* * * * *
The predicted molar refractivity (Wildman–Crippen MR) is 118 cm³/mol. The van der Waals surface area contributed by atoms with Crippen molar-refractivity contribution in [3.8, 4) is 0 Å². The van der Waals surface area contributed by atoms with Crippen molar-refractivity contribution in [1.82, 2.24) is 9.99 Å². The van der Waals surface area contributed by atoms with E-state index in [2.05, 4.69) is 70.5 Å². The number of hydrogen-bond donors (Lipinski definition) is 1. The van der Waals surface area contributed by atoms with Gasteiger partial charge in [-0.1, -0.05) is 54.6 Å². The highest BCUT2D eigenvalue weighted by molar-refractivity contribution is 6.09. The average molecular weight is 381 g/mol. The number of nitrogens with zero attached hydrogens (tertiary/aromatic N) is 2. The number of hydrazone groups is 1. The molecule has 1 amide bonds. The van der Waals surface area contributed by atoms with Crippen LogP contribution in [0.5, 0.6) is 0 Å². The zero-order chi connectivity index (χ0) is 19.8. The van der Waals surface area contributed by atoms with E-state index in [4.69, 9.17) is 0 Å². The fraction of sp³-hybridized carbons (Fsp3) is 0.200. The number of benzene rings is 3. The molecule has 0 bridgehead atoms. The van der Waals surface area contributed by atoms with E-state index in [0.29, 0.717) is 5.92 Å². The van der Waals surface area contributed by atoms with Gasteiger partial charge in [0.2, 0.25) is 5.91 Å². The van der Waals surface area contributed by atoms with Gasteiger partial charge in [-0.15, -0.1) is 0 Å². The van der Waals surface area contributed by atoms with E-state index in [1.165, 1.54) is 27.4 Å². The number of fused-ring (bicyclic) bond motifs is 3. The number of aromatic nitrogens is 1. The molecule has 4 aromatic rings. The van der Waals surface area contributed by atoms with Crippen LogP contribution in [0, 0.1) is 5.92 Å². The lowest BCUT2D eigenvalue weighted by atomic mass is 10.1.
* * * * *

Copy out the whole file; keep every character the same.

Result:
The predicted molar refractivity (Wildman–Crippen MR) is 118 cm³/mol. The van der Waals surface area contributed by atoms with Crippen molar-refractivity contribution in [3.8, 4) is 0 Å². The van der Waals surface area contributed by atoms with Crippen molar-refractivity contribution in [1.82, 2.24) is 9.99 Å². The van der Waals surface area contributed by atoms with E-state index in [2.05, 4.69) is 70.5 Å². The number of hydrogen-bond donors (Lipinski definition) is 1. The van der Waals surface area contributed by atoms with Gasteiger partial charge in [-0.1, -0.05) is 54.6 Å². The highest BCUT2D eigenvalue weighted by molar-refractivity contribution is 6.09. The average molecular weight is 381 g/mol. The number of nitrogens with zero attached hydrogens (tertiary/aromatic N) is 2. The number of hydrazone groups is 1. The molecule has 1 amide bonds. The van der Waals surface area contributed by atoms with Crippen LogP contribution in [0.5, 0.6) is 0 Å². The zero-order chi connectivity index (χ0) is 19.8. The van der Waals surface area contributed by atoms with E-state index in [4.69, 9.17) is 0 Å². The fraction of sp³-hybridized carbons (Fsp3) is 0.200. The number of benzene rings is 3. The molecule has 0 bridgehead atoms. The van der Waals surface area contributed by atoms with E-state index in [0.29, 0.717) is 5.92 Å². The van der Waals surface area contributed by atoms with Gasteiger partial charge in [0.2, 0.25) is 5.91 Å². The van der Waals surface area contributed by atoms with Gasteiger partial charge in [-0.15, -0.1) is 0 Å². The van der Waals surface area contributed by atoms with E-state index in [1.165, 1.54) is 27.4 Å². The number of fused-ring (bicyclic) bond motifs is 3. The number of aromatic nitrogens is 1. The molecule has 4 aromatic rings. The van der Waals surface area contributed by atoms with Crippen LogP contribution in [0, 0.1) is 5.92 Å². The lowest BCUT2D eigenvalue weighted by atomic mass is 10.1.